The role of lymph node dissection during radical nephrectomy for renal cell carcinoma (RCC) remains unclear Obviously lymphadenectomies in patients with suspicious (i.e, enlarged) nodes on CT scan are performed by most urological surgeons [1,2]. But what about clinically negative ones?
The EAU guidelines do not recommend lymph node dissection for localized tumours without clinical evidence of lymph node invasion .
In daily practice, one could perform lymph node dissection in all patients that undergo radical nephrectomy, but also in patients treated with partial nephrectomy, small and larger tumours. But, is this evidence-based surgical practice?
The question when and to what extent lymph nodes need to be removed while performing (partial) nephrectomy remains debated. Enlargement of lymph nodes on computed tomography (CT) does not always mean invasion. In a majority of patients (58%), lymph node enlargement is due to inflammatory changes . This was documented more frequently occurring with renal vein invasion and tumour necrosis. Lymph node invasion in RCC surgery has a very unpredictable spread. The lymph nodes can be located around the hilum and the aorta/inferior vena cava. However, also lymph nodes of the mediastinum or supraclavicular and iliac nodes can be invaded .
Bex and colleagues described a sentinel node technique in RCC surgery. They also found retro caval and extra peritoneal locations (eg, along the internal mammarian chain) as sentinel nodes . Sentinel technology is not routine and needs to be further investigated. The extent of lymph node dissection is debated as well.
The EORTC study (protocol 30881) demonstrated that only 3,3% of 772 clinically node negative patients receiving radical nephrectomy with lymph node dissection had a pathologically positive lymph node . Nevertheless, we must take into account that the study was underpowered to conclude that the outcome in both arms was equivalent, since only very few patients were node positive, that the number of nodes resected was not recorded, and that there were obviously too few patients with high-risk tumours . The same study showed that a primary lymph node dissection for RCC is easy, does not prolong the operation by more than half an hour, and adds practically no morbidity. The value of an extended lymph node dissection is improving the staging and information about prognosis.
Blute, et al.  described five predictors of nodal invasion in a retrospective analysis: clinical stage (T3-T4), tumour size (>10 cm), tumour grade (Furhmann 3-4), sarcomatoid differentiation and presence of necrosis. These primary tumour pathological features can be used to predict patients at the greatest risk for regional lymph node involvement at radical nephrectomy .
In a retrospective study Crispen, et al.  propose a lymph node dissection template . They advise to perform an extended removal of the peri caval/per aortic nodes together with the intra-aorta caval nodes from the crus of the diaphragm down to the common iliac artery. In this study, nodes were removed based upon intra operative pathologic assessment of the primary tumour when two or more risk factors were identified. Those factors included nuclear grade 3 or 4, sarcomatoid component, tumour size 10 cm, tumour stage pT3 or pT4, or coagulative tumour necrosis.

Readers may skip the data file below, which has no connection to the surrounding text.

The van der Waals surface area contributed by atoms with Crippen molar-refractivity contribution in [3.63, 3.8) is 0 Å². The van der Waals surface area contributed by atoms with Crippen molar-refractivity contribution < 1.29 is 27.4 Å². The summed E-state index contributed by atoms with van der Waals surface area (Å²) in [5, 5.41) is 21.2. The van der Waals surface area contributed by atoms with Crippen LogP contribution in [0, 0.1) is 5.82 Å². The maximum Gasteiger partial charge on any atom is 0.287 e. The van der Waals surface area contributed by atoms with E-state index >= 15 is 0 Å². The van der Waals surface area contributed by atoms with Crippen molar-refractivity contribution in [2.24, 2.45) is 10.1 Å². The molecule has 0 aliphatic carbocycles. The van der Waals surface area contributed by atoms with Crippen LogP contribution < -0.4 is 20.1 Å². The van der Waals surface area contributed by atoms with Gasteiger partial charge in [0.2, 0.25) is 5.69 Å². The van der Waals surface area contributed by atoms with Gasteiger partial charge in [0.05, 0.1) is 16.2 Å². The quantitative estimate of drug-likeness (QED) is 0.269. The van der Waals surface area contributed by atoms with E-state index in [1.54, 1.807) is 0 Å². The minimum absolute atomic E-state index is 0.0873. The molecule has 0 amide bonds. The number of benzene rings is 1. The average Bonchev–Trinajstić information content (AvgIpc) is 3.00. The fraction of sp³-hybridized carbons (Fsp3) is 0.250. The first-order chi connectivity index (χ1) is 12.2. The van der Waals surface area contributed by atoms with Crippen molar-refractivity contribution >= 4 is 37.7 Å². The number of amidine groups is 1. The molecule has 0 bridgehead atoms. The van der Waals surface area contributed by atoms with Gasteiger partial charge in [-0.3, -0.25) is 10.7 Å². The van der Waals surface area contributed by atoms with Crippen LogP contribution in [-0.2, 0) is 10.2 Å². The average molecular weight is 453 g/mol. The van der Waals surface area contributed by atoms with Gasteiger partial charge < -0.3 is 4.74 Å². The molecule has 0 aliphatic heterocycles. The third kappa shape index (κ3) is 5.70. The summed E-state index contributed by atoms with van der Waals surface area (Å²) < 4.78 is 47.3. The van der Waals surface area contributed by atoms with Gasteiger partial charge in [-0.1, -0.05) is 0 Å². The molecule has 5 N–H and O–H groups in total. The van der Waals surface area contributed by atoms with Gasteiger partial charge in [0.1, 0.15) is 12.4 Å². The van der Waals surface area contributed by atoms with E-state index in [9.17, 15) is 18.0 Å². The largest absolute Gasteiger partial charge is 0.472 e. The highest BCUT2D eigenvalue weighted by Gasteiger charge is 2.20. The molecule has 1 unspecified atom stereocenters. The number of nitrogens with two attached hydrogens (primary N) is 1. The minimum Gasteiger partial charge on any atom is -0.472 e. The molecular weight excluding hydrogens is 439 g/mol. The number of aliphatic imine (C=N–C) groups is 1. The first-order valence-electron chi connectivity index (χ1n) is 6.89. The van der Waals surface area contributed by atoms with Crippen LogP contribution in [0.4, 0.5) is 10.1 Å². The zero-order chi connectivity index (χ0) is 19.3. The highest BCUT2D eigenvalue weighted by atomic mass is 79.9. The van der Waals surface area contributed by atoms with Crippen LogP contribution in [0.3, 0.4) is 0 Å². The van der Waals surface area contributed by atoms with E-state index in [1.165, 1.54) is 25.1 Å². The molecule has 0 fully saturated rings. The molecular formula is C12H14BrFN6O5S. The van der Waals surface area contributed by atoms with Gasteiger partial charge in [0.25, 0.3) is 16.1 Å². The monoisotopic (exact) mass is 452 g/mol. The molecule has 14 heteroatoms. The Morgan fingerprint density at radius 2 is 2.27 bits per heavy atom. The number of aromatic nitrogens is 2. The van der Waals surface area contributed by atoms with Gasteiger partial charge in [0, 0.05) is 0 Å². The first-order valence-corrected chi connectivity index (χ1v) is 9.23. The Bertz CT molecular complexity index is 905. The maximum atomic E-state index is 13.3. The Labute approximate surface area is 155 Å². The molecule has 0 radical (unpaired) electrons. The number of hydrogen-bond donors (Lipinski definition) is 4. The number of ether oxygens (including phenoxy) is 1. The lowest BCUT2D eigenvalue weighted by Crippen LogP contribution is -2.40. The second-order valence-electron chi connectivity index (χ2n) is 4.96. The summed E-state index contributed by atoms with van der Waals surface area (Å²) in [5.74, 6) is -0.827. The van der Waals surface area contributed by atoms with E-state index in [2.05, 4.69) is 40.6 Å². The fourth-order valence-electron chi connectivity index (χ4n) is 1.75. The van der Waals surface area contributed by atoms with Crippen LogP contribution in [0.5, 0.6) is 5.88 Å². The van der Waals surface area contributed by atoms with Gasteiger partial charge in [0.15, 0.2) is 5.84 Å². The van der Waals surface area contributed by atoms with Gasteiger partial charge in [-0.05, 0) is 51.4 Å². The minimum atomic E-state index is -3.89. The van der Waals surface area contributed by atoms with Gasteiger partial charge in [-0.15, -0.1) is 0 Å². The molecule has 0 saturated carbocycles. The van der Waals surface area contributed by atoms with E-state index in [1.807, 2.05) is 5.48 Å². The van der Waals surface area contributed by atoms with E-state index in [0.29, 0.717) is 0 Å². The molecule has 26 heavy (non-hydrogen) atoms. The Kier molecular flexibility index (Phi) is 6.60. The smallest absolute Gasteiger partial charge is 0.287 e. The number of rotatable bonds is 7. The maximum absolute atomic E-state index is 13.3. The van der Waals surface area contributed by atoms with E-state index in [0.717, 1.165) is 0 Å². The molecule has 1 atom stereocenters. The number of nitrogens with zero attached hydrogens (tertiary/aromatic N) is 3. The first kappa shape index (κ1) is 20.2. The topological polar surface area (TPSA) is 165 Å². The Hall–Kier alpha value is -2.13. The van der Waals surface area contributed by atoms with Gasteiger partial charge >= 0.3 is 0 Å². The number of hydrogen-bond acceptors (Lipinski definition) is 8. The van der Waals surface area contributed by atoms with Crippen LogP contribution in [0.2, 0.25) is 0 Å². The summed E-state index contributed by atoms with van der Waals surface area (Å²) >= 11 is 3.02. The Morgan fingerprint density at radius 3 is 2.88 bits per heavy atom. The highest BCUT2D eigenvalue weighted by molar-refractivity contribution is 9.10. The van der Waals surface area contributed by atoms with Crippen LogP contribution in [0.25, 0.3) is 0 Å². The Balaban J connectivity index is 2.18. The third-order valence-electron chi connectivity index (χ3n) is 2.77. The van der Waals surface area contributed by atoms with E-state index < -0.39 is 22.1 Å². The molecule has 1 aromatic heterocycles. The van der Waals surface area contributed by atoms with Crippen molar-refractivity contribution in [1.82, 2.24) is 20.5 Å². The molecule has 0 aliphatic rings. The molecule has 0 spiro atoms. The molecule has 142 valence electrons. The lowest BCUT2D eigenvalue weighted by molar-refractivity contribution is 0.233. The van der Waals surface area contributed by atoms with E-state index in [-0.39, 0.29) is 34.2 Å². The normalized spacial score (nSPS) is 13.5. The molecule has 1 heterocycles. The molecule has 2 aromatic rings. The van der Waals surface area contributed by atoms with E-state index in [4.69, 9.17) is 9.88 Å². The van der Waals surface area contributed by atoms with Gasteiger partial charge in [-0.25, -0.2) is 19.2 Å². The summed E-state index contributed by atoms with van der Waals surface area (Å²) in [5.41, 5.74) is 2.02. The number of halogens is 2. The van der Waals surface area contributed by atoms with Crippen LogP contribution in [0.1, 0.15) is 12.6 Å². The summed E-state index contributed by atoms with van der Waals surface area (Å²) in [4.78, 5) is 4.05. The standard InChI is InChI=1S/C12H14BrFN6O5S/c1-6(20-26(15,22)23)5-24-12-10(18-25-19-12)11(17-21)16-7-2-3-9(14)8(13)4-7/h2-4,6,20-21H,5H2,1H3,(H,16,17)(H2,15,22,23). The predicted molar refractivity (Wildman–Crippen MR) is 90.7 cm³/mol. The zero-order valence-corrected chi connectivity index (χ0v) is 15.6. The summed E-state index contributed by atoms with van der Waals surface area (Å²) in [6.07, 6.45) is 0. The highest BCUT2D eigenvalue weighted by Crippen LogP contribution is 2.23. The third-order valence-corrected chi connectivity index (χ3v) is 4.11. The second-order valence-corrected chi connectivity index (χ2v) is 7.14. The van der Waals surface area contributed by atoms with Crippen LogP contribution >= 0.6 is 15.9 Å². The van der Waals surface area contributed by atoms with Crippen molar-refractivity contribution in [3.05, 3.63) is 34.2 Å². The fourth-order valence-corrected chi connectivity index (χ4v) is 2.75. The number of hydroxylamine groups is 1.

Capitanio, et al.  concluded that at least 15 nodes need to be removed to achieve a 90% probability of detecting lymph node invasion . A staging lymphadenectomy therefore should be ^extended'. The group of pathologically lymph node positive patients who benefit from lymph node dissection is described by Delacroix, et al.  for pathologically lymph node positive patients, the prognosis is very poor with only 7-17% 5 year overall survival. Four favorable factors were found in a multivariant analysis: good performance status, single node invasion, no sarcomatoid features and papillary histology .
The patients that can be cured with extended lymph node dissection are those with microscopic invasion of a low number of lymph nodes (less than four positive nodes) or without extra-nodal extension . There is a rationale for prophylactic lymph node dissection in patients with clinically negative lymph nodes. Patients can develop isolated lymph node recurrences, without systemic metastases. They can be rescued by a salvage lymphadenectomy, which is often difficult surgery. Those patients have a chance for cure with extensive primary surgery.
There is no reason today not to do an easy lymph node dissection in RCC patients that are at risk of having microscopic nodal disease, i.e., all patients undergoing radical nephrectomy and all patients with tumour larger than T1b, certainly when risk factors like advanced T-stage, large size and tumour necrosis are present.